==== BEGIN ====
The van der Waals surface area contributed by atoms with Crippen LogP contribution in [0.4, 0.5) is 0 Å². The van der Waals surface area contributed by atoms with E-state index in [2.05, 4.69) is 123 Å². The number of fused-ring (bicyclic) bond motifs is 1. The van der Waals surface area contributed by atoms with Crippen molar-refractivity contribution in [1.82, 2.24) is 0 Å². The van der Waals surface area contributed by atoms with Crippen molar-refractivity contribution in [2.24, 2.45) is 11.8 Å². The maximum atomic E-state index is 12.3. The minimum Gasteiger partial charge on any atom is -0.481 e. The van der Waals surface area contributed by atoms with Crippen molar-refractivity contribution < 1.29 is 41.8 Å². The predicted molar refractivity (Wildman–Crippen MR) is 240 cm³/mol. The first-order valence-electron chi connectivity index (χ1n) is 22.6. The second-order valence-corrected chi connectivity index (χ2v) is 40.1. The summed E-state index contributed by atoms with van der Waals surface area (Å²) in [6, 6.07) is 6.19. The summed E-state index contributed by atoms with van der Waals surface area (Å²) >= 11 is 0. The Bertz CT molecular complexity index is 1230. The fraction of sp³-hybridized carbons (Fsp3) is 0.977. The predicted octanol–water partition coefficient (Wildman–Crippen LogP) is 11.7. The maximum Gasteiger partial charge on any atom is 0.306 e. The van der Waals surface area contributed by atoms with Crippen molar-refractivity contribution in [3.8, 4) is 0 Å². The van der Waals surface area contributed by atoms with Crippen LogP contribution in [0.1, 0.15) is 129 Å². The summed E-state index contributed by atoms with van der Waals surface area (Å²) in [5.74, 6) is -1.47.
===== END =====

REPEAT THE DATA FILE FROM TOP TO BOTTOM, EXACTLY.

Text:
The van der Waals surface area contributed by atoms with Crippen LogP contribution in [0.4, 0.5) is 0 Å². The van der Waals surface area contributed by atoms with E-state index in [2.05, 4.69) is 123 Å². The number of fused-ring (bicyclic) bond motifs is 1. The van der Waals surface area contributed by atoms with Crippen molar-refractivity contribution in [1.82, 2.24) is 0 Å². The van der Waals surface area contributed by atoms with Crippen molar-refractivity contribution in [2.24, 2.45) is 11.8 Å². The maximum atomic E-state index is 12.3. The minimum Gasteiger partial charge on any atom is -0.481 e. The van der Waals surface area contributed by atoms with Crippen molar-refractivity contribution < 1.29 is 41.8 Å². The predicted molar refractivity (Wildman–Crippen MR) is 240 cm³/mol. The first-order valence-electron chi connectivity index (χ1n) is 22.6. The second-order valence-corrected chi connectivity index (χ2v) is 40.1. The summed E-state index contributed by atoms with van der Waals surface area (Å²) in [6, 6.07) is 6.19. The summed E-state index contributed by atoms with van der Waals surface area (Å²) >= 11 is 0. The Bertz CT molecular complexity index is 1230. The fraction of sp³-hybridized carbons (Fsp3) is 0.977. The predicted octanol–water partition coefficient (Wildman–Crippen LogP) is 11.7. The maximum Gasteiger partial charge on any atom is 0.306 e. The van der Waals surface area contributed by atoms with Crippen molar-refractivity contribution in [3.8, 4) is 0 Å². The van der Waals surface area contributed by atoms with Crippen LogP contribution in [0.1, 0.15) is 129 Å². The summed E-state index contributed by atoms with van der Waals surface area (Å²) in [5.74, 6) is -1.47.